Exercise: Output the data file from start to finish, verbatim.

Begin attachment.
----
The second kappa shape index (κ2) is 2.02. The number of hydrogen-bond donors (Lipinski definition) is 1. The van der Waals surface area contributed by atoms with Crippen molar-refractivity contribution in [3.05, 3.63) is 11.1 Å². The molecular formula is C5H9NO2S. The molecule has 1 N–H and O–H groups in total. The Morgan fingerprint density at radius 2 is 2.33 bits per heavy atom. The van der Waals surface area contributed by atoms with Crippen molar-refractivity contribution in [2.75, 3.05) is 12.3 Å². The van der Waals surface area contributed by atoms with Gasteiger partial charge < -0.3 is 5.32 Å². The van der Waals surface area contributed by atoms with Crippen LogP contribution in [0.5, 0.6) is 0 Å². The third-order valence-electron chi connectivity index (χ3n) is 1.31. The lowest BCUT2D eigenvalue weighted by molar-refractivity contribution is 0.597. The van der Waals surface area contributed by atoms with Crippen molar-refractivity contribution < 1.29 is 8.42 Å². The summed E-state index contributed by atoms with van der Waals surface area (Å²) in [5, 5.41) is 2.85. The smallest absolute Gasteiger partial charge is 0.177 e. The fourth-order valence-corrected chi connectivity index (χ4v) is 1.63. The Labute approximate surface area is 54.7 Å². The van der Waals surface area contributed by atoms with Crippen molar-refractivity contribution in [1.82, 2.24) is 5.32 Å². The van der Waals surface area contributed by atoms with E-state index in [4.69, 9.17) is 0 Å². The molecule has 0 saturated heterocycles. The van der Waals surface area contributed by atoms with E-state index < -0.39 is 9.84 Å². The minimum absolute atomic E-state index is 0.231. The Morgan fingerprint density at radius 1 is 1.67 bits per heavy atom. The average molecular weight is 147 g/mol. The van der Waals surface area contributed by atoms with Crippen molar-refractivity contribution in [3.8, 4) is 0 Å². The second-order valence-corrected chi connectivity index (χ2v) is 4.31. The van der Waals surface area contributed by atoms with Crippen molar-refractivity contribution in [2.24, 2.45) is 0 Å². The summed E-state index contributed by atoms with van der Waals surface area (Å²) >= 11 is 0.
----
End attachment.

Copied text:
The second kappa shape index (κ2) is 2.02. The number of hydrogen-bond donors (Lipinski definition) is 1. The van der Waals surface area contributed by atoms with Crippen molar-refractivity contribution in [3.05, 3.63) is 11.1 Å². The molecular formula is C5H9NO2S. The molecule has 1 N–H and O–H groups in total. The Morgan fingerprint density at radius 2 is 2.33 bits per heavy atom. The van der Waals surface area contributed by atoms with Crippen molar-refractivity contribution in [2.75, 3.05) is 12.3 Å². The van der Waals surface area contributed by atoms with Gasteiger partial charge < -0.3 is 5.32 Å². The van der Waals surface area contributed by atoms with Crippen LogP contribution in [0.5, 0.6) is 0 Å². The third-order valence-electron chi connectivity index (χ3n) is 1.31. The lowest BCUT2D eigenvalue weighted by molar-refractivity contribution is 0.597. The van der Waals surface area contributed by atoms with Crippen molar-refractivity contribution < 1.29 is 8.42 Å². The summed E-state index contributed by atoms with van der Waals surface area (Å²) in [5, 5.41) is 2.85. The smallest absolute Gasteiger partial charge is 0.177 e. The fourth-order valence-corrected chi connectivity index (χ4v) is 1.63. The Labute approximate surface area is 54.7 Å². The van der Waals surface area contributed by atoms with Crippen molar-refractivity contribution in [1.82, 2.24) is 5.32 Å². The van der Waals surface area contributed by atoms with E-state index in [4.69, 9.17) is 0 Å². The molecule has 0 saturated heterocycles. The van der Waals surface area contributed by atoms with E-state index < -0.39 is 9.84 Å². The minimum absolute atomic E-state index is 0.231. The Morgan fingerprint density at radius 1 is 1.67 bits per heavy atom. The average molecular weight is 147 g/mol. The van der Waals surface area contributed by atoms with Crippen molar-refractivity contribution in [3.8, 4) is 0 Å². The second-order valence-corrected chi connectivity index (χ2v) is 4.31. The van der Waals surface area contributed by atoms with Crippen molar-refractivity contribution in [2.24, 2.45) is 0 Å². The summed E-state index contributed by atoms with van der Waals surface area (Å²) >= 11 is 0.